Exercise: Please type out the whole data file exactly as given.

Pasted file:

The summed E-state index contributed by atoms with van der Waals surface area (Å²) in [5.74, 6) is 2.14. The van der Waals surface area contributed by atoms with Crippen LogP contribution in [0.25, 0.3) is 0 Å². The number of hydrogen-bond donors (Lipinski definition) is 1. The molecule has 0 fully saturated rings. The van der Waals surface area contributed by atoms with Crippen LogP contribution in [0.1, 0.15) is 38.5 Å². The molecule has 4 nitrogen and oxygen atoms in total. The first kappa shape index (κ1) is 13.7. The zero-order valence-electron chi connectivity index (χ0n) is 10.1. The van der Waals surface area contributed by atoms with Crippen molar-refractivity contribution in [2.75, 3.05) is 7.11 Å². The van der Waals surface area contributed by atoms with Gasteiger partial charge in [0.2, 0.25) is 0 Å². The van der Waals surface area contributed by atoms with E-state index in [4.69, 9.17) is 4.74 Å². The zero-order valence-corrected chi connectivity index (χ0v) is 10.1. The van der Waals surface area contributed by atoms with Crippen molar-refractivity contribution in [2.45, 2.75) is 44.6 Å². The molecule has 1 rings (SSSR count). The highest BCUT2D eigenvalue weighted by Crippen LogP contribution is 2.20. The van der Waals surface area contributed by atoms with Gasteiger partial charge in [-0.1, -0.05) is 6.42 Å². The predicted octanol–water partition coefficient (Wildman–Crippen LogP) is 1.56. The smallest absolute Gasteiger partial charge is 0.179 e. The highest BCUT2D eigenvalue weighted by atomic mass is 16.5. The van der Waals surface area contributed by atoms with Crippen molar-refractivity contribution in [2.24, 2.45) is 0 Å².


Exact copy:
The summed E-state index contributed by atoms with van der Waals surface area (Å²) in [5.74, 6) is 2.14. The van der Waals surface area contributed by atoms with Crippen LogP contribution in [0.25, 0.3) is 0 Å². The number of hydrogen-bond donors (Lipinski definition) is 1. The molecule has 0 fully saturated rings. The van der Waals surface area contributed by atoms with Crippen LogP contribution in [0.1, 0.15) is 38.5 Å². The molecule has 4 nitrogen and oxygen atoms in total. The first kappa shape index (κ1) is 13.7. The zero-order valence-electron chi connectivity index (χ0n) is 10.1. The van der Waals surface area contributed by atoms with Crippen molar-refractivity contribution in [2.75, 3.05) is 7.11 Å². The van der Waals surface area contributed by atoms with Gasteiger partial charge in [0.2, 0.25) is 0 Å². The van der Waals surface area contributed by atoms with E-state index in [4.69, 9.17) is 4.74 Å². The zero-order valence-corrected chi connectivity index (χ0v) is 10.1. The van der Waals surface area contributed by atoms with Crippen molar-refractivity contribution in [2.45, 2.75) is 44.6 Å². The molecule has 1 rings (SSSR count). The highest BCUT2D eigenvalue weighted by Crippen LogP contribution is 2.20. The van der Waals surface area contributed by atoms with Gasteiger partial charge in [-0.1, -0.05) is 6.42 Å². The predicted octanol–water partition coefficient (Wildman–Crippen LogP) is 1.56. The smallest absolute Gasteiger partial charge is 0.179 e. The highest BCUT2D eigenvalue weighted by atomic mass is 16.5. The van der Waals surface area contributed by atoms with Crippen molar-refractivity contribution in [2.24, 2.45) is 0 Å².